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Blue Vinyl marks Judith Helfand’s return to Sundance (her previous film, A Healthy Baby Girl was shown in 1997). Daniel B. Gold has produced, directed, and edited several short films and has won several awards, including the Excellence in Cinematography Award for Blue Vinyl here at Sundance.

PK: Describe how you came across the idea to make this documentary.

Helfland and Gold showing Blue Vinyl at Sundance 2002JH: It all started in front of my parents’ house in Long Island when my parents decided to re-side the red wooden house that I had grown up in and lived in for years with blue vinyl. At that moment I was four-and-a-half-years post-cancer and post-hysterectomy because of DES exposure. I had been chronicling my experience with cancer and really exploring the long-term impact of chemical exposure on my life and my relationship with my mother over that four-and-a-half period of time, which turned into a film called A Healthy Baby Girl that had its premiere here at Sundance in 1997. Over that four-and-a-half year period I had been filming, filming, filming and collecting all this footage and then my father one day told me off-handedly “oh, next week we’re going to take this red wood off and put up this blue vinyl, I got a great deal.”

I was aghast for two reasons, one: it was tacky and I didn’t want plastic on our house but, more importantly, he was ruining the continuity (of the film) because I hadn’t shot exteriors. But they wouldn’t listen to me and I had no recourseā€¦ and putting the vinyl on the house wraps up the end of A Healthy Baby Girl. Little did I know that I was wrapping one toxic story with another. I didn’t find out how toxic the vinyl was until 1997, when A Healthy Baby Girl was on POV and having its television debut.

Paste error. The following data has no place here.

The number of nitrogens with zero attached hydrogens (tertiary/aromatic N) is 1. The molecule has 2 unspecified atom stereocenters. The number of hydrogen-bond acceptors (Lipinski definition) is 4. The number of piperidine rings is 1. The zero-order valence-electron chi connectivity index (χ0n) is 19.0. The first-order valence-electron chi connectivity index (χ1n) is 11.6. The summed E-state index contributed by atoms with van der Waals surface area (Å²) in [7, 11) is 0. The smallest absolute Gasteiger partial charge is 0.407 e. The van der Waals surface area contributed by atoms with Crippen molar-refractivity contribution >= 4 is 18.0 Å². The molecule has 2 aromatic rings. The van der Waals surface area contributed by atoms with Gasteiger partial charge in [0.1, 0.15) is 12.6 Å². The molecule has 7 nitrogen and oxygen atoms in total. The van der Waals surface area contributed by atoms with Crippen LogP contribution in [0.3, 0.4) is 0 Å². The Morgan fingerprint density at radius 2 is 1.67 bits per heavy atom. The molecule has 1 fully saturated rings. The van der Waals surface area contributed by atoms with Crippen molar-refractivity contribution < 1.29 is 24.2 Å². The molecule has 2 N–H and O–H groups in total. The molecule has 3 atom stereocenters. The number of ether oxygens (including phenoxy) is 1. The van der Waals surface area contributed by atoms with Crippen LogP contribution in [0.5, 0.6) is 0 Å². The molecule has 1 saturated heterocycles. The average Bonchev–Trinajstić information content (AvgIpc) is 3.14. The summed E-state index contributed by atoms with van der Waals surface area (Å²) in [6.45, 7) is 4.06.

I went on this “toxic tour” with the film, to shed light on other chemical exposure problems that other communities were having around the country, and I wound up in Lake Charles, Louisiana, the vinyl capital of America. As these people were watching A Healthy Baby Girl and literally watching my parents put the blue vinyl siding on the house, I found out that my dad’s answer to rotting wood was the source of some serious health problems starting right there at the fence line where they make the vinyl. I went home, embarrassed, a little alarmed, a little ashamed, and I asked my dad “if you had known this - would you still have put it on the house?” And he said, “Well, I hope not, but they didn’t write that stuff on the box.” At that point I called up Dan Gold.

DBG: She said “let’s make this film together,” and I said “well, I really want to shoot it but I don’t know if I can drop everything else and do this.” Partly because of the way my career was going, things were already very busy. Partly because I wasn’t entirely convinced that the world needed another documentary about poisons and other toxins. My pivotal moment came when we were in Italy interviewing (the late) Dr. (Ceasare) Maltoni, who’s in the film and one of the original researchers who found out how carcinogenic vinyl chloride was to laboratory animals. At that point he said this was definitely predictive of what was going to happen to humans and he just started ranting and raving about the tens of thousands, maybe 75,000 chemicals that are out in the market place that aren’t being studied. There’s this lack of control that we all have over knowing what’s in the air we breathe, what’s in the food we’re eating, how it gets there. It was at that point that I realized this really was an important film to make because, while we’re using vinyl as the vehicle to tell the story, it’s a much larger story.